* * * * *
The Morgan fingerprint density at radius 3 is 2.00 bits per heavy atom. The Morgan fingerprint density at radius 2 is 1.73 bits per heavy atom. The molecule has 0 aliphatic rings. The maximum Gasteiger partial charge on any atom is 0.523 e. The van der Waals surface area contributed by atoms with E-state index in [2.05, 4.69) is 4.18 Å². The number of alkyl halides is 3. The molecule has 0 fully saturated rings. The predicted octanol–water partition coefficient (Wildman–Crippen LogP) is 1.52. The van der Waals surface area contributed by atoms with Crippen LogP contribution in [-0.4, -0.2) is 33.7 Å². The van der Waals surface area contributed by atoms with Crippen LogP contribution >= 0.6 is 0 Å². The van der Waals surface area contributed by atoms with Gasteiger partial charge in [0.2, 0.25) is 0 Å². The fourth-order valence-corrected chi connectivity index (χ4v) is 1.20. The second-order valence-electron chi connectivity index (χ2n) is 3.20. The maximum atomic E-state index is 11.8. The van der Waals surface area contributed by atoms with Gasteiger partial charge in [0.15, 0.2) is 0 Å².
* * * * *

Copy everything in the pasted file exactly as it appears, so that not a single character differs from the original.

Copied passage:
The Morgan fingerprint density at radius 3 is 2.00 bits per heavy atom. The Morgan fingerprint density at radius 2 is 1.73 bits per heavy atom. The molecule has 0 aliphatic rings. The maximum Gasteiger partial charge on any atom is 0.523 e. The van der Waals surface area contributed by atoms with E-state index in [2.05, 4.69) is 4.18 Å². The number of alkyl halides is 3. The molecule has 0 fully saturated rings. The predicted octanol–water partition coefficient (Wildman–Crippen LogP) is 1.52. The van der Waals surface area contributed by atoms with Crippen LogP contribution in [-0.4, -0.2) is 33.7 Å². The van der Waals surface area contributed by atoms with Crippen LogP contribution >= 0.6 is 0 Å². The van der Waals surface area contributed by atoms with Gasteiger partial charge in [0.2, 0.25) is 0 Å². The fourth-order valence-corrected chi connectivity index (χ4v) is 1.20. The second-order valence-electron chi connectivity index (χ2n) is 3.20. The maximum atomic E-state index is 11.8. The van der Waals surface area contributed by atoms with Gasteiger partial charge in [0.15, 0.2) is 0 Å².